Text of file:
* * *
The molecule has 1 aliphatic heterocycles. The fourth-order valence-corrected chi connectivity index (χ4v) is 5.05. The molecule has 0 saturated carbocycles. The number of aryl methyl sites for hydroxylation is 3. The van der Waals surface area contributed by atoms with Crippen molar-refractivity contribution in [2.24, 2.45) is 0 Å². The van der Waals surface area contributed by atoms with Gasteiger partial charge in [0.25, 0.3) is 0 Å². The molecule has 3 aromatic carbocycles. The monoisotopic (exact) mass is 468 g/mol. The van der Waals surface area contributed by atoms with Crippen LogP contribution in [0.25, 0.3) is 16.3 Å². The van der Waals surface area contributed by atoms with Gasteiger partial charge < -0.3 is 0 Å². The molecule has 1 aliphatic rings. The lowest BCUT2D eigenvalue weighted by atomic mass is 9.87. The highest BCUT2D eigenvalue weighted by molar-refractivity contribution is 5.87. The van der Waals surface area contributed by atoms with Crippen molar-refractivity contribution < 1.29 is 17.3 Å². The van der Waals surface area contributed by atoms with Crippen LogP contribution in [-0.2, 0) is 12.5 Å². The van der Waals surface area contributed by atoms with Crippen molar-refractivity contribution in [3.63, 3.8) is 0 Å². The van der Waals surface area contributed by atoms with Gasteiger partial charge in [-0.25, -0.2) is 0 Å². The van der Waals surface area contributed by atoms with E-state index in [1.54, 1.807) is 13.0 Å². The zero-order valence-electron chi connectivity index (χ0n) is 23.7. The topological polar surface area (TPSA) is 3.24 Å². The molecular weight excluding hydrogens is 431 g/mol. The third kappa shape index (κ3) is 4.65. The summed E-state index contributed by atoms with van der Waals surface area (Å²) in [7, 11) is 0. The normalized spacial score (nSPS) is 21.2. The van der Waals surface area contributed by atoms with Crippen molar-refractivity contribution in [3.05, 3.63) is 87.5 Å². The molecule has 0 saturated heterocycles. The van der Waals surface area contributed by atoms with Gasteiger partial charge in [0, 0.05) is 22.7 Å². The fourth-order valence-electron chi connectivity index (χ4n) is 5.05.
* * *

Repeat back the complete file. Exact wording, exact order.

The molecule has 1 aliphatic heterocycles. The fourth-order valence-corrected chi connectivity index (χ4v) is 5.05. The molecule has 0 saturated carbocycles. The number of aryl methyl sites for hydroxylation is 3. The van der Waals surface area contributed by atoms with Crippen molar-refractivity contribution in [2.24, 2.45) is 0 Å². The van der Waals surface area contributed by atoms with Gasteiger partial charge in [0.25, 0.3) is 0 Å². The molecule has 3 aromatic carbocycles. The monoisotopic (exact) mass is 468 g/mol. The van der Waals surface area contributed by atoms with Crippen LogP contribution in [0.25, 0.3) is 16.3 Å². The van der Waals surface area contributed by atoms with Gasteiger partial charge < -0.3 is 0 Å². The molecule has 1 aliphatic rings. The lowest BCUT2D eigenvalue weighted by atomic mass is 9.87. The highest BCUT2D eigenvalue weighted by molar-refractivity contribution is 5.87. The van der Waals surface area contributed by atoms with Crippen molar-refractivity contribution < 1.29 is 17.3 Å². The van der Waals surface area contributed by atoms with Crippen LogP contribution in [-0.2, 0) is 12.5 Å². The van der Waals surface area contributed by atoms with Crippen molar-refractivity contribution in [3.63, 3.8) is 0 Å². The van der Waals surface area contributed by atoms with Gasteiger partial charge in [-0.25, -0.2) is 0 Å². The van der Waals surface area contributed by atoms with E-state index in [1.54, 1.807) is 13.0 Å². The zero-order valence-electron chi connectivity index (χ0n) is 23.7. The topological polar surface area (TPSA) is 3.24 Å². The molecular weight excluding hydrogens is 431 g/mol. The third kappa shape index (κ3) is 4.65. The summed E-state index contributed by atoms with van der Waals surface area (Å²) in [7, 11) is 0. The normalized spacial score (nSPS) is 21.2. The van der Waals surface area contributed by atoms with Crippen molar-refractivity contribution in [3.05, 3.63) is 87.5 Å². The molecule has 0 saturated heterocycles. The van der Waals surface area contributed by atoms with Gasteiger partial charge in [0, 0.05) is 22.7 Å². The fourth-order valence-electron chi connectivity index (χ4n) is 5.05.